Wednesday, May 26, 2010
The 'Lost' Sunday & "Perky" Cinnamon Rolls
This Sunday brought a close to the series 'Lost'. Not just a show, but an institution I've invested several years dedicated to watching: Wondering what the black smoke meant, If the castaways would get off the island, Are they even on an island, Will Kate end up with Jack or Sawyer. So many questions! After watching the finale, I now feel I have some of the answers. At the very least, I was left with enough suppositions to form some conclusions of my own.
If you were a fan, maybe you'll recall the first season, when Sawyer was reading the Richard Adams book 'Watership Down'? I had read the book about a year earlier and being so presently familiar with it, believed that all the answers for what was to come would be in that book. Turns out, as the show unfolded, that clue would become more and more meaningful.
My Take: Ultimately I think the show explored the potential good and evil that exists within all of us. I believe it served as a didactic, and sort of litmus test, albeit on a grander scale, for who in us would show up when faced with decisions that, though serve for the better of everyone: humanity, including ourselves, asks us to make sacrifices to our individual sense of comfort and what we think we believe. And how achieving more of one state than the other, conscious acts of good over evil, transcends even our sacrifices and determines the place we'll call home, and moreover, what "home" is for each of us. For Jack, that was being surrounded by the people he loves. Earth, Heaven, some alternate sideways world, the location of which notwithstanding.
In the end, my heart was broken when Jack and Kate exchanged "I love you's" and kissed, knowing they may not see each other again. This made the reunion of Sawyer and Juliet bittersweet, but it all worked out. Hugo, a character I hitherto didn't like, emerged as a hero. Ben learned he did matter. I cried two and 1/2 times, one of which was really ugly. And they all made it "home."
"So much good, so much evil. Just add water."
— Markus Zusak 'The Book Thief'
For me, home is everything in my life that represents healing: books, exercise, my fiancé, cooking, fresh air, and on ad infinitum.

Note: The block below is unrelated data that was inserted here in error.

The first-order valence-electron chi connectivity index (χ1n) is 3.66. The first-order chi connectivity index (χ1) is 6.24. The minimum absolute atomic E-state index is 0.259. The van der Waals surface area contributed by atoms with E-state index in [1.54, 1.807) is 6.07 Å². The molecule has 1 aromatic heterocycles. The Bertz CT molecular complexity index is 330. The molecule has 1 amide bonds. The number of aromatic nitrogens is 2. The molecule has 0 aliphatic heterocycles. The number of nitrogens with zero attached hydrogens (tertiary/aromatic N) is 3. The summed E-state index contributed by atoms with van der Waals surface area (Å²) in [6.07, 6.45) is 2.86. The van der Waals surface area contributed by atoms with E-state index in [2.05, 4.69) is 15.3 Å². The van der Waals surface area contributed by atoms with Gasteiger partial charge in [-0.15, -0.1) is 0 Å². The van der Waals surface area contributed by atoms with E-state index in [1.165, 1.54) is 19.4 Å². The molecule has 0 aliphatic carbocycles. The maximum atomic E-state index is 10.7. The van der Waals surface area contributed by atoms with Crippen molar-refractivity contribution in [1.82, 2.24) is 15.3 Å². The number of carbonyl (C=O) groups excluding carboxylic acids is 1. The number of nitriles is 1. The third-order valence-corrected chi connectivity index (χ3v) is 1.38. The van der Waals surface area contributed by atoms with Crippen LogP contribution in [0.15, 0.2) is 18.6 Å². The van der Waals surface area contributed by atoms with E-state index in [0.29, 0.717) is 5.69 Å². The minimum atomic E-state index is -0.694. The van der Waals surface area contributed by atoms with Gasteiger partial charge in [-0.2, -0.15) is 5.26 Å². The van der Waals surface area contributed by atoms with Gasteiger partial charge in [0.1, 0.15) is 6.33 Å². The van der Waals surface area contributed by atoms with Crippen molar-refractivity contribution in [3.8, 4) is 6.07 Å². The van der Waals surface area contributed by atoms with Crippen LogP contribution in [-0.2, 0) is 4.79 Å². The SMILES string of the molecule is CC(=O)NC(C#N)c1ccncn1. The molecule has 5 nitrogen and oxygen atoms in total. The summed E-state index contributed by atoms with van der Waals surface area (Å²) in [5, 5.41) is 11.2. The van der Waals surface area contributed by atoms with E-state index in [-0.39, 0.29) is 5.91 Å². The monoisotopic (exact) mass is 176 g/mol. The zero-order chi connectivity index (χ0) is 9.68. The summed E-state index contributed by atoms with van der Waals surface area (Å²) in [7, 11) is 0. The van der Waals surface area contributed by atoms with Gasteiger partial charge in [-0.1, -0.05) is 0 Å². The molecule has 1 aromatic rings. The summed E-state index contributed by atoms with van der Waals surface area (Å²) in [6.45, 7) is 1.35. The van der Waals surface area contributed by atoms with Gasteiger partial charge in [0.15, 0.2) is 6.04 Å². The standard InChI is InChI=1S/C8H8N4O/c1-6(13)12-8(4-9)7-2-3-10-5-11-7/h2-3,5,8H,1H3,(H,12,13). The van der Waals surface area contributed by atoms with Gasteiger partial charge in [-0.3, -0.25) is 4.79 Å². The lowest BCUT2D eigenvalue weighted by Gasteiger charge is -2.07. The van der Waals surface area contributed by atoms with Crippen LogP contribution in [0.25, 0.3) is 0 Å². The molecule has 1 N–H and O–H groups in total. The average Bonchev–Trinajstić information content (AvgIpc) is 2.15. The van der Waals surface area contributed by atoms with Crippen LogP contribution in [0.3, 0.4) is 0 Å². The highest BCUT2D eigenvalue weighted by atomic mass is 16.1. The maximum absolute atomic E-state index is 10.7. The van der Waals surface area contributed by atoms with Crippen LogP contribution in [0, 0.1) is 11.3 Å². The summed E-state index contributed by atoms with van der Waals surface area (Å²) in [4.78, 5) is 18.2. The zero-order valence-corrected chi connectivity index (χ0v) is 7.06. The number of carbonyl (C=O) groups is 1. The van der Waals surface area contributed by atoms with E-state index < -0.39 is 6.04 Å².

What is home for you?
Cappuccino Cinnamon Rolls
Recipe courtesy and Adapted from Taste of Home
1 package (1/4 ounce) active dry yeast
1 cup warm water (110° to 115°)
3/4 cup warm milk (110° to 115°)
1/2 cup homemade buttermilk (Add 1/2 tablespoon of vinegar to 1/2 cup whole milk, stir. Wait 10 minutes or until curdled and stir again before using)
3 tablespoons sugar
2 tablespoons butter, softened
1-1/4 teaspoons salt
5-1/2 to 6 cups all-purpose flour
1/4 cup butter, melted
1 cup packed brown sugar
4 teaspoons instant coffee granules (optional)
3 teaspoons ground cinnamon
*Icing/Frosting recipes' follow directions.
To large bowl, add water, sprinkle yeast over-top and allow to dissolve. Next add warmed milk, buttermilk, sugar, butter and 4 cups flour. With a mixer on medium speed, or using a fork, beat or stir until smooth. You may not need all of the remaining flour, but using some, stir in a little at a time, enough to form a soft dough. You want the end result to be a little sticky.
Turn dough out of bowl onto a floured surface; Knead for about 6-8 minutes, or until dough becomes smooth and elastic. Wash, dry completely and grease the large bowl. Return kneaded dough to large greased bowl and turn once. Cover bowl with plastic wrap and allow to rise in warm place until dough has doubled in size, approximately an hour.
After an hour, punch down risen dough and turn out onto a large floured surface (you'll need the room). Trying to get as close as you can to 18-in. x 12-in., roll out dough into rectangular shape. Using brush, completely cover dough in layer of butter. In small bowl, mix brown sugar, coffee granules and cinnamon; sprinkle over dough leaving 1/2 in. of the edges clear of the sugar mixture.
Select one of the 18 in. long sides and roll seam over, continue to roll dough in same direction until complete (think jelly-roll style), pinch seam to seal. Recipe yields about 12 cinnamon rolls; cut into 12 slices.
Grease 13-in. x 9-in. baking pan; place rolls, cut side facing down, in pan. Cover with plastic and allow to rise a 2nd time until doubled in size, 30 minutes approximately.
Preheat oven to 350°. Bake rolls for 22-28 minutes or until lightly brown in color. Sit pan on wire rack and allow to cool some. Spread icing over rolls while still warm. Serve immediately and Enjoy.
This is just a matter of taste, but I thought I would give cream cheese icing a try since I've always had traditional powdered sugar glaze. I prefer the latter, but just in case you like cream cheese icing on yours, I'll give you the recipe for both, tradition sugar and cream cheese icing.
Cream Cheese Icing
1/2 (8 ounce) package cream cheese, softened
1/4 cup butter, softened
1/2 teaspoon vanilla extract
1-1/2 cups confectioners' sugar
1-1/2 teaspoons milk
In a large bowl, combine cream cheese, butter, vanilla extract, confectioners' sugar and milk. Beat until creamy.
Traditional Confectioners' Sugar Icing
2 cups powdered sugar
1 tablespoon butter, melted
1 teaspoon vanilla
Milk or cream (2 to 4 tablespoons), more if needed
Combine all ingredients in a bowl and, with hand mixer on medium, mix until creamy.
This is what your dough should look like before kneading.
After the dough has been kneaded.
After the dough has been allowed to rise.
After the dough has been rolled out, sprinkle with sugar mixture and begin rolling one of the long sides into jelly-roll.
Cut your rolls into 12 slices and place, cut side down, in greased pan.
Voila! Eat while still warm.